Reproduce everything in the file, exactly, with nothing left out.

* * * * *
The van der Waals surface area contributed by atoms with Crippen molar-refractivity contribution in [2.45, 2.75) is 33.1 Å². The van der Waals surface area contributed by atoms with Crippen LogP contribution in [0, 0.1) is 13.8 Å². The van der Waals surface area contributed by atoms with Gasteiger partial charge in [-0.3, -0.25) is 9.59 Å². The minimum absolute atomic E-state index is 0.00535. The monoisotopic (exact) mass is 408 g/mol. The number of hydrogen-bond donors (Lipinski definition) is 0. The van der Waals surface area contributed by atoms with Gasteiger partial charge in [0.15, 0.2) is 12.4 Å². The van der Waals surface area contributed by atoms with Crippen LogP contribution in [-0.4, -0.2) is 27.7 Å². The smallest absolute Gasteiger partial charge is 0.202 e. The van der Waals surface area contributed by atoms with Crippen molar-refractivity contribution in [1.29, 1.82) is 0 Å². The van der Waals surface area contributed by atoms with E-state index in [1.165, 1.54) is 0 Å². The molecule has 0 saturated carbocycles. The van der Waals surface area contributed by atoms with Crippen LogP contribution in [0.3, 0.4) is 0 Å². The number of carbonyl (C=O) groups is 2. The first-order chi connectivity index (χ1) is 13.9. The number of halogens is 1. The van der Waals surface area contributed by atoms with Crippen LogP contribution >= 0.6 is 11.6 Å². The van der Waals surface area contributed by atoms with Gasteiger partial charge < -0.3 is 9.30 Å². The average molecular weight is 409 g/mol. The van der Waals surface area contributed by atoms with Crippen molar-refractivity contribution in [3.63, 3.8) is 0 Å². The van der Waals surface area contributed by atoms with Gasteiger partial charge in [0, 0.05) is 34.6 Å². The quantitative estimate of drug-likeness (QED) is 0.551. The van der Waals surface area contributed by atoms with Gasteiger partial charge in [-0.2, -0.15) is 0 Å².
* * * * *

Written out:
The van der Waals surface area contributed by atoms with Crippen molar-refractivity contribution in [2.45, 2.75) is 33.1 Å². The van der Waals surface area contributed by atoms with Crippen LogP contribution in [0, 0.1) is 13.8 Å². The van der Waals surface area contributed by atoms with Gasteiger partial charge in [-0.3, -0.25) is 9.59 Å². The minimum absolute atomic E-state index is 0.00535. The monoisotopic (exact) mass is 408 g/mol. The number of hydrogen-bond donors (Lipinski definition) is 0. The van der Waals surface area contributed by atoms with Gasteiger partial charge in [0.15, 0.2) is 12.4 Å². The van der Waals surface area contributed by atoms with Crippen LogP contribution in [-0.4, -0.2) is 27.7 Å². The smallest absolute Gasteiger partial charge is 0.202 e. The van der Waals surface area contributed by atoms with Crippen molar-refractivity contribution in [1.29, 1.82) is 0 Å². The van der Waals surface area contributed by atoms with E-state index in [1.165, 1.54) is 0 Å². The molecule has 0 saturated carbocycles. The van der Waals surface area contributed by atoms with Crippen LogP contribution in [0.3, 0.4) is 0 Å². The number of carbonyl (C=O) groups is 2. The first-order chi connectivity index (χ1) is 13.9. The number of halogens is 1. The van der Waals surface area contributed by atoms with Crippen LogP contribution >= 0.6 is 11.6 Å². The van der Waals surface area contributed by atoms with Gasteiger partial charge < -0.3 is 9.30 Å². The average molecular weight is 409 g/mol. The van der Waals surface area contributed by atoms with Crippen molar-refractivity contribution in [3.63, 3.8) is 0 Å². The van der Waals surface area contributed by atoms with Gasteiger partial charge in [0, 0.05) is 34.6 Å². The quantitative estimate of drug-likeness (QED) is 0.551. The van der Waals surface area contributed by atoms with Gasteiger partial charge in [-0.2, -0.15) is 0 Å².